Of the many things that have changed with Trump’s victory, the bubble has burst. Never in American history have the polls, the media and the chin-stroking moral arbiters of the liberal agenda been so spectacularly, wonderfully wrong.

    It was exactly that condescending, obnoxious sneer towards the working class that brought them out in such numbers, and that is the great irony of Election 16 — the Left spent years creating identity politics to the extent that the only group left without protection or a celebrity sponsor was the white American male.

    That it was the white American male who swung it for Trump is a timely reminder that while black lives matter, all votes count — even the ones of people you despise.

    You don’t have to be a supporter of Trump to take great delight in the sheer, apoplectic rage that has greeted his victory.

    If Clinton had won and Trump supporters had gone on a rampage through a dozen American cities the next night, there would have been outrage — and rightly so.

    But in a morally and linguistically inverted society, the wrong-doers are portrayed as the victims. We saw that at numerous Trump rallies: protesters would disrupt the event, claiming their right to free speech (a heckler’s veto is not free speech) and provoking people until they got a dig before running to the media and claiming victimhood.

    But, ultimately, this election was about people saying enough with the bullshit. This is a country in crisis, and most Americans don’t care about transgender bathrooms, or safe spaces, or government speech laws. This was about people taking some control back for themselves.

    It was about them saying that they won’t be hectored and bullied by the toddler tantrums thrown by pissy and spoiled millennials, and they certainly won’t put up with being told they’re stupid and wicked just because they have a difference of opinion.

    But, really, this election is about hope for a better America; an America which isn’t obsessed with identity and perceived “privilege;” an America where being a victim isn’t a virtue and where you don’t have to apologise for not being up to date with the latest list of socially acceptable phrases.

    Trump’s victory was a two fingers to the politically correct.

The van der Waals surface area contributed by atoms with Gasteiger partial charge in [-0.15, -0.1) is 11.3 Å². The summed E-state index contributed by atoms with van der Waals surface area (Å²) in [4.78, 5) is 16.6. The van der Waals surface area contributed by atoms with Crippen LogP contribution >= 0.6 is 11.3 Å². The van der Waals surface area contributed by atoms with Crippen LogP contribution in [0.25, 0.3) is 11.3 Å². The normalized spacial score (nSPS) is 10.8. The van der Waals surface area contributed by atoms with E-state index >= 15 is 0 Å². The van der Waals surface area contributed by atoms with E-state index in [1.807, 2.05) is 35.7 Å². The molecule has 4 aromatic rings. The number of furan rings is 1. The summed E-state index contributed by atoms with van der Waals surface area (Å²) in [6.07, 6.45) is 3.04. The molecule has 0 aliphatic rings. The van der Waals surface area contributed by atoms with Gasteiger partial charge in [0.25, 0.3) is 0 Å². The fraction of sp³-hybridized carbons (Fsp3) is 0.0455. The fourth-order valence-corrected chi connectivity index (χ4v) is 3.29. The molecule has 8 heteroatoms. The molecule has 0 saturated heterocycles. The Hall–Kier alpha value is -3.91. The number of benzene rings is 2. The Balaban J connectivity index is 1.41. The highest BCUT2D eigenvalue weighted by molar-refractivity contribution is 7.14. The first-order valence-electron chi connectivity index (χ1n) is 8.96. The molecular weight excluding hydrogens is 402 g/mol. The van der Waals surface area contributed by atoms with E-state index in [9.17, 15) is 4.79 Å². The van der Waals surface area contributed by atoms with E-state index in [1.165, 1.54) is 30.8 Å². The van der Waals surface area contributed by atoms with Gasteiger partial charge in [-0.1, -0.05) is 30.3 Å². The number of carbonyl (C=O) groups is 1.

It was a brutal rejection of the nonsense narrative which says Muslims who kill Americans are somehow victims. It took the ludicrous Green agenda and threw it out. It was a return, on some level, to a time when people weren’t afraid to speak their own mind without some self-elected language cop shouting at you. Who knows, we may even see Trump kicking the UN out of New York.

    Frankly, if you’re one of those who gets their politics from Jon Stewart and Twitter, look away for the next four years, because you’re not going to like what you see. The rest of us, however, will be delighted.

    This might go terribly, terribly wrong. Nobody knows — and if we have learned anything this week, it’s that nobody knows nuthin’.

    But just as the people of the UK took control back with Brexit, the people of America did likewise with their choice for president.

    Liked by 4 people

  2. A long article Tychicus, but it can be summed up in one short paragraph:

    Fundamentally, Trump was attractive because he represents a repudiation of the nonsense that has been slowly strangling the West.

    Liked by 2 people

  3. I’m not sure people feel safe to speak their mind again. I still see/hear a lot of shaming if you don’t go along with the election-was-stolen narrative playing at least in my community. 😦

    I’ll be attending a family wedding next week with my lips firmly planted together on this subject–though my relatives may simply be in a celebratory mode. Here’s hoping and I probably should be praying, too. 🙂

    Liked by 3 people

  4. That is good, Tychichus–but it is probably a violation of copyright to post the whole thing and not just a few sentences or paragraphs of it.